Wine Suggestion: We chose a classic white Burgundy, 100% Chardonnay made in oak from a winemaker in Meursault, Patrick Javillier. He makes a couple of Bourgogne Blanc’s from a couple of very particular sites in Meursault and boy are they good. This time we chose his Cuvée Oligocene which is a vineyard partly in Meursault and partly in the ordinary Burgundy classification (despite it being the same soils and aspect). This makes this wine a bargain and we love it.

Roast Bacon with Cabbage & Potatoes – serves 6-8

  • 1kg potatoes, peeled and quartered
  • 450g savoy cabbage, cored and roughly chopped
  • 1kg boned kassler/smoked bacon loin or rack
  • 2 tbsp unsalted butter

For the Sauce

  • 25g unsalted butter
  • 1 tbsp plain flour
  • 600ml chicken stock
  • 50ml Madeira or Port
  • 1-3 tbsp Dijon mustard

Pre-heat the oven to 200C/400F/Gas 6.

Put the potatoes into a large saucepan, cover with cold salted water, bring to the boil and simmer for 5 minutes, then drain.

Par-boil the cabbage in another large pan of lightly salted water for 2 minutes. Drain into a colander and refresh with cold water, then use your hands to squeeze out the excess water.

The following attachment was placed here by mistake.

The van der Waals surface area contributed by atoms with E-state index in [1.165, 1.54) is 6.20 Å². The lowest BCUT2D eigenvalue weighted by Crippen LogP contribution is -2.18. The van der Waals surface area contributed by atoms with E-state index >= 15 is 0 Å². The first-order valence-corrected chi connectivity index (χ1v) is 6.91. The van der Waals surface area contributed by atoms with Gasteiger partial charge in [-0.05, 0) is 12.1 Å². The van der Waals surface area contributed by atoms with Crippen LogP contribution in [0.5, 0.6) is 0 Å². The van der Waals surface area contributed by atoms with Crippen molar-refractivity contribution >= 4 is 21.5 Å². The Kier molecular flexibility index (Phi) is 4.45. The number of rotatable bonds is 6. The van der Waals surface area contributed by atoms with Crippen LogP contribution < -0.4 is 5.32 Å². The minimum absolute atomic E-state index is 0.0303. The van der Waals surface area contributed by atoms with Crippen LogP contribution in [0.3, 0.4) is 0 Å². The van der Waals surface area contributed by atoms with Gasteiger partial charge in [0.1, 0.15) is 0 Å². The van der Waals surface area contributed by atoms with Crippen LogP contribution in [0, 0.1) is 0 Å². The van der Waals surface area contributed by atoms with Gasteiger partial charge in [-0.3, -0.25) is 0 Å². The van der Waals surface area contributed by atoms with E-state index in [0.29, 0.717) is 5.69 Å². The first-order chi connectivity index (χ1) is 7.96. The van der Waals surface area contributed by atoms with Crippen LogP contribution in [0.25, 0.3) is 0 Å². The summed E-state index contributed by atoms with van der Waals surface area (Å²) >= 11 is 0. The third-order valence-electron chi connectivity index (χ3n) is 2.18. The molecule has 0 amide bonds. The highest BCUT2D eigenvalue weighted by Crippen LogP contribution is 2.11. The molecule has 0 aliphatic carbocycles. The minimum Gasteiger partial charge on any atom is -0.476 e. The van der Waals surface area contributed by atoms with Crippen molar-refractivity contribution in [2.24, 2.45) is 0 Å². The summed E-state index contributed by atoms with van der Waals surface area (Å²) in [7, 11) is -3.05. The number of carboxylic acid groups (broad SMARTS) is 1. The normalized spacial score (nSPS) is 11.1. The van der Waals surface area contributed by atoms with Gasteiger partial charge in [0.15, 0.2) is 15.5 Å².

Put the bacon into a large roasting tray and place in the oven. Roast for 10 minutes before adding the butter. When the butter has melted, add the potatoes and roast together for 20 minutes, turning the bacon & potatoes in the butter now and then.

Now push the potatoes and bacon to one side and add the cabbage. Season the potatoes and cabbage with salt and roast for another 10 minutes, turning everything in the smoky butter.

Meanwhile, make the sauce by melting the butter in a small pan and adding the flour. Cook for 2 minutes, stirring occasionally, then take off the heat and whisk in the chicken stock until smooth. Place back on the heat and simmer for 20 minutes, stirring occasionally.

After 40 minutes in total remove the bacon from the oven and check that the potatoes and cabbage are cooked. Transfer the vegetables to a warm serving platter, then slice the bacon and arrange on top. Keep warm.

To finish the sauce, de-glaze the juices in the roasting tin with the Maderia or Port and add to the sauce. Whisk in the mustard and season to taste with salt and pepper.